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Hook-In Alarm

Postby Harry » Tue Jul 21, 2015 3:41 pm

Back in 1992, I wrote an article for Hang Gliding Magazine about my hook-In alarm that I created for myself. I'm happy to report that it still works. After all these years, it finally gave out when the Lithium battery finally wore out. Which reminds me, I need to replace the battery before I go flying again.

For those interested in how it works, it consists of a level sensor, metal contacts sewn into the hang strap, a 9V lithium battery, buzzer, and an arming pin. It attaches to the keel and remains on the glider when put away.

When armed, if the glider is lifted up without the pilot being hooked in, the alarm emits an obnoxious sound. As soon as the carabiner is detected in the strap, the alarm is disabled.

The alarm was not accepted by the hang gliding community. I actually met another pilot who managed to invent his own and spent thousands of dollars getting it patented. It never made it to market.

I'm probably the only pilot in the world with this gadget. :mrgreen:
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Re: Hook-In Alarm

Postby JoeF » Tue Jul 21, 2015 8:56 pm

https://www.google.com/patents/US4776530
Stephen M. Mansfield
and
https://www.google.com/patents/US4688022
John R. Gray
and
https://www.google.com/patents/US4272039
Thomas C. Hollingsworth

and we are honored to have present the apparent only user of such alarm ... right here in U.S. Hawks !
There must be a cartoon concept in this story, I bet.
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Re: Hook-In Alarm

Postby Harry » Wed Jul 22, 2015 11:46 am

John Gray is the fellow I ran into so many years ago. He contacted me after reading my article. His design was flawed by the fact that the sensor was very dependent upon gravity. Vibration and dirt would trouble the pilot with false alarms. The other two inventions are overly complicated and difficult to maintain. I don't know if they were invented by pilots or not.

My alarm system was designed to be maintenance free. Other than having to swap out the battery every 5 to 10 years, it has performed flawlessly. Over the years, there was only one incident where I failed to hook into the main strap, but the alarm alerted me to hook into the backup strap, where the sensor is located.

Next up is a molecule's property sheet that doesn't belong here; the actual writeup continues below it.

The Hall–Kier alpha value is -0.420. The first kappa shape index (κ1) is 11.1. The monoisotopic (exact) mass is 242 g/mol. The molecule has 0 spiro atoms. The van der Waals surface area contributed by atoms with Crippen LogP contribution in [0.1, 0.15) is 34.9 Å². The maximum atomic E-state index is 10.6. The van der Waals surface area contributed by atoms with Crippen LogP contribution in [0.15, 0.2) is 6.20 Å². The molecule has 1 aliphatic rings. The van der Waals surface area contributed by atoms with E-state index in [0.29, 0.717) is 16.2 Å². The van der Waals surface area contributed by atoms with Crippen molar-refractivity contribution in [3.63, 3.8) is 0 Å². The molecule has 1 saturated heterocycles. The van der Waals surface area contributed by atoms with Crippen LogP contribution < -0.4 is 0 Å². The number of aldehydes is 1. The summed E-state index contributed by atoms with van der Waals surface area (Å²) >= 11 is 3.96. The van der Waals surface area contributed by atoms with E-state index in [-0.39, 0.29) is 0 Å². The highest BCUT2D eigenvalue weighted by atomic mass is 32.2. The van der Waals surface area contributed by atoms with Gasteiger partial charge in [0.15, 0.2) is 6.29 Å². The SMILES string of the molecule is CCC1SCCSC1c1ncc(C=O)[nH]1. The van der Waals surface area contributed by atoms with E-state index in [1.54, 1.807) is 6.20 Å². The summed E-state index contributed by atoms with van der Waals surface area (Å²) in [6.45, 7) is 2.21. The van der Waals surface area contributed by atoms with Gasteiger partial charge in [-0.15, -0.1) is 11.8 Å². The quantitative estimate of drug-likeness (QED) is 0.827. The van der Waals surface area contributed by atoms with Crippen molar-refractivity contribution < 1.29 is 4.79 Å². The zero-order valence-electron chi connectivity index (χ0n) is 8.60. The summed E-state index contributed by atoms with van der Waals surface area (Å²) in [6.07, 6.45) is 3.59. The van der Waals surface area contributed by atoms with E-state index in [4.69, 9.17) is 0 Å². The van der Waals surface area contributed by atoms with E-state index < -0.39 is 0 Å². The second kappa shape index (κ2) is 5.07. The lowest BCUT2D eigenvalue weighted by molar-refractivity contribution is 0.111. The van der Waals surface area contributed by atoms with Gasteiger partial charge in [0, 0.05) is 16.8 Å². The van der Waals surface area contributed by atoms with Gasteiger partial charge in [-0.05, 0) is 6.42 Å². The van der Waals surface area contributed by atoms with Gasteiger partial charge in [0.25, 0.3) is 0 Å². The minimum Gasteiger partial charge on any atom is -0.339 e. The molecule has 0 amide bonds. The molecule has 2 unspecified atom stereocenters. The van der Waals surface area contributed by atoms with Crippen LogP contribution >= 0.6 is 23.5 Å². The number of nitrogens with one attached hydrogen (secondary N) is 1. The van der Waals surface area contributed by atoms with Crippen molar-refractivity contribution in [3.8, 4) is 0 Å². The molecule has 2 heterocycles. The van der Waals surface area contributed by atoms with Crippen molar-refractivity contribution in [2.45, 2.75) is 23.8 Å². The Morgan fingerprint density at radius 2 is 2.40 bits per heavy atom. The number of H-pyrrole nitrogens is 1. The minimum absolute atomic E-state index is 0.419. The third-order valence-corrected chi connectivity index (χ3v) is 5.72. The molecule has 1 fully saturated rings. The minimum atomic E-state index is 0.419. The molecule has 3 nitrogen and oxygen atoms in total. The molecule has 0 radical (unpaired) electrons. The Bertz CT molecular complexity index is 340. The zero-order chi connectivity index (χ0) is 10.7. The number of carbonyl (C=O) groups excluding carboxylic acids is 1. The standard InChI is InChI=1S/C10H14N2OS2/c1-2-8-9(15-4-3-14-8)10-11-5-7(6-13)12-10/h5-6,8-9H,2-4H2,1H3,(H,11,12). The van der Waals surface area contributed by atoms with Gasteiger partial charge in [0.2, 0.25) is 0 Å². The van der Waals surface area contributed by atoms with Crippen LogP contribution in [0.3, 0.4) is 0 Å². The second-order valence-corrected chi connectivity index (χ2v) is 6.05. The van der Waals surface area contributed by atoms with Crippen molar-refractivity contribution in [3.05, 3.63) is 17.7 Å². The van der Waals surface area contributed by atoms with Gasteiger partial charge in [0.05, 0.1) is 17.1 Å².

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Re: Hook-In Alarm

Postby Harry » Tue Dec 22, 2015 8:33 pm

I just finished reading Tad Eareckson's review of my hook-in alarm on his forum.
Here: http://www.kitestrings.org/post8270.html#p8270

He spends a great deal of time ripping my article (from 1992) to pieces. That's okay. Nothing wrong with that. I'm just puzzled why it took so long. At the time I wrote that article, I was exploring electronic ways to reduce the possibility of FTHI, as were other pilots. He quite rightly stresses again and again the process of lifting the glider and feeling the leg loops, what I erroneously called the hang straps. Hang straps, leg loops, it's all part of the harness suspension. Something I have always done without thinking much about. If I couldn't feel the leg loops, I didn't launch. Quite right and the correct practice that has never failed me. Flying a Fledge 2 teaches you to do that because for me, it's damn near impossible to launch a Fledge as it is VERY tail heavy. If you can't feel the leg loops tugging at your legs, crotch, and butt, the glider won't launch because as you start your run, the tail will drop and you will just be dragging a stalled dead glider behind you. You stop dead in your tracks. I always did anyway. Feeling the leg loops, the Fledge is easier to balance as you start your run. Plain and simple. I never installed the hook-in alarm on my Fledge because I knew it wouldn't make any difference, but on my WW, I figured it might. Also, on the Fledge, you don't hook into a hang strap. There is none, only a bracket and a bolt. It never had a backup strap either.

The practice of lifting my glider and feeling the leg loops has always worked for me, even while flying other gliders. Enough said there.